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Invasion Of The Geo-Aliens

Today a UFO landed in my front yard … Inside the long, shiny transporter was a tiny, green being from across the galaxy.

Thankfully, he speaks Geo, otherwise I’d never be able to ask him about his recent travels.

That visitor was Helium the Alien TB4QEMY), better known as It’s Not About The Numbers’ representative onboard Scott Cole’s second geocache in space attempt, aka LEIF MMXII (Low Earth Inter-orbital Flight).

Joining him on this weather balloon-tethered vessel were 13 other travel tags, each sponsored by likeminded geocachers to help the American geocacher raise the US$1000 (NZ$1200) to finance his Kickstarter project.

Cole (GC handle: e6c or Echo Six Charlie) says the June 23rd liftoff from North Carolina’s Gilliam-McConnel Airfield was “a complete success” with more than 44 people attending the launch (GC3M45Z). “LEIF went more than 30 kilometres high and travelled 67km east. The entire flight time was one hour and 46 minutes. LEIF spent 57 minutes going up (an average of almost 34kmh) and came down in 49 minutes (almost 39kmh).”

In comparison, his first attempt at intergalactic geocaching, (GC2JPJK) Sputnik 2010, “went to about the same height and flew for about the same amount of time but it travelled much farther east, going 193km”.

He explains that this difference was due to the jet stream, a band of high-speed winds in the upper atmosphere that marks the boundary between cold polar air from the north and warm tropical air from the south. “Sputnik 2010 was launched in December when the jet stream was coming right across North Carolina, in contrast, LEIF MMXII was launched in June when the jet stream was absent.”

Cole has since commerated the landing spot with a traditional geocache (GC3P578 LEIF MMXII: Geocache From Space!!) – as he did with his first spacecraft (GC2JPJJ) – edited video footage from the flight’s onboard camera and sent his geo-travellers packing. Despite the fun of building and launching LEIF, he’s not planning to a third voyage anytime soon.

“My wife was very worried that LEIF was going to land on someone’s head or property and that we were going to be sued. She was so nervous about this that she could not sleep the night before. While LEIF managed to not do any damage when it landed [see image below], it did come to a stop less than 60m from a major highway; I am sure some drivers must have seen it as it was coming down.”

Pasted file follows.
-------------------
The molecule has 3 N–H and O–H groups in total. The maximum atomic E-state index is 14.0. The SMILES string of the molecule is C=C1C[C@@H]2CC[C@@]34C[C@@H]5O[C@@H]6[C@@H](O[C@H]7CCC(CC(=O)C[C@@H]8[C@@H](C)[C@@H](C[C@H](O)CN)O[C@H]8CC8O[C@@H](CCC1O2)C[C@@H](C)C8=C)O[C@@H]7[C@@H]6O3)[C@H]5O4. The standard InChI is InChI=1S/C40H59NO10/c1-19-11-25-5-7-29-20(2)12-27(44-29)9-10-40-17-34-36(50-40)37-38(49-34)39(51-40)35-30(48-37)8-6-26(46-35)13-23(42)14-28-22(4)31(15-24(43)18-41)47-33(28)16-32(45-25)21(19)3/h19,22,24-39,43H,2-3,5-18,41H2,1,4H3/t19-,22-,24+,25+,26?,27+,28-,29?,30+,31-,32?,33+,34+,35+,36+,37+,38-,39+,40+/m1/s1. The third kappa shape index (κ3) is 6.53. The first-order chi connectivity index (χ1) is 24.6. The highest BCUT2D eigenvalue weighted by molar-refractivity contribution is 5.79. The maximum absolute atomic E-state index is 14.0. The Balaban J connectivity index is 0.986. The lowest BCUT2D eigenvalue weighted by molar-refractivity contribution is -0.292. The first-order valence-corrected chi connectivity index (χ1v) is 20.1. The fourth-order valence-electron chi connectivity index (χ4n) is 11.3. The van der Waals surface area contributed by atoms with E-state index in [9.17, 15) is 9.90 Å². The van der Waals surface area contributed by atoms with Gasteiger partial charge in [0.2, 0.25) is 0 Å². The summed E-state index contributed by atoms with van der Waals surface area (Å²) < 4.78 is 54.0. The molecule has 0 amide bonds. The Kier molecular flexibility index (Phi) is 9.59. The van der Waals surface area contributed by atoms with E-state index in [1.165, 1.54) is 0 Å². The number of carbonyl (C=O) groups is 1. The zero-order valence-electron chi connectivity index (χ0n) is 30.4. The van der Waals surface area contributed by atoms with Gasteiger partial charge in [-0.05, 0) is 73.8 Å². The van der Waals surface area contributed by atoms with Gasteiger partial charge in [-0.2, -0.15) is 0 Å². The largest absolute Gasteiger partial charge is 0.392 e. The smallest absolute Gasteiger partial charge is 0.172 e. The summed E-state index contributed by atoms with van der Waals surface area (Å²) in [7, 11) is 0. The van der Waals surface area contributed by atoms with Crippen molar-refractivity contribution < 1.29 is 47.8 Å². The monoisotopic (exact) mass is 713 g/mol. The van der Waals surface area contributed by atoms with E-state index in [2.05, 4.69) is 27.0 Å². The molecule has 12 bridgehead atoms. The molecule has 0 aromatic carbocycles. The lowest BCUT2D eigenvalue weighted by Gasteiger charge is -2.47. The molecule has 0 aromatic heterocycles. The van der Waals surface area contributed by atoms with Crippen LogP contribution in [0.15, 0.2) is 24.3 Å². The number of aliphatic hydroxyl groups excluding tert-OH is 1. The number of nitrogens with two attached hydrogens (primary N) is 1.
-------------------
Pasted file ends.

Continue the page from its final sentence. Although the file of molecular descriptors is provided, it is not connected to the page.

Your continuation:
However, Cole hopes both of his geo-missions will encourage others to attempt similar feats. “If anyone needs some advice I am more than willing to help, just send me a message through my Geocaching.com profile. I have already received emails from four different groups that are thinking about doing this project. I am more than willing to share my knowledge and help out in any way I can.”

But first check out, data recorded from the flight … If you watch right through to the end, you’ll also see It’s Not About The Numbers mentioned.

*To see or hear more about Scott Cole’s project, check out this video by HeadHardHat, or these podcasts by Cache-A-Maniacs and PodCacher.

 

1 comment

  1. Larry Butler

    About 3 years ago or so, I also got this same idea and mentioned it to a few geocaching friends who just Laughed at me and said I was crazy. Maybe so but it is fun being crazy. Only thing that stopped me from doing this was the Money to do it. My Idea was to just put a tracker on it cost about 100.00 and sign up online for tracking service cost about 10.00 a month. Release a bunch of Balloons and hope for the best where it lands. I could not convince my wife we could afford to lose a couple hundred Dollars in case something went wrong. I love it that you have done this and made it successful. Great Job and I am Jealous.

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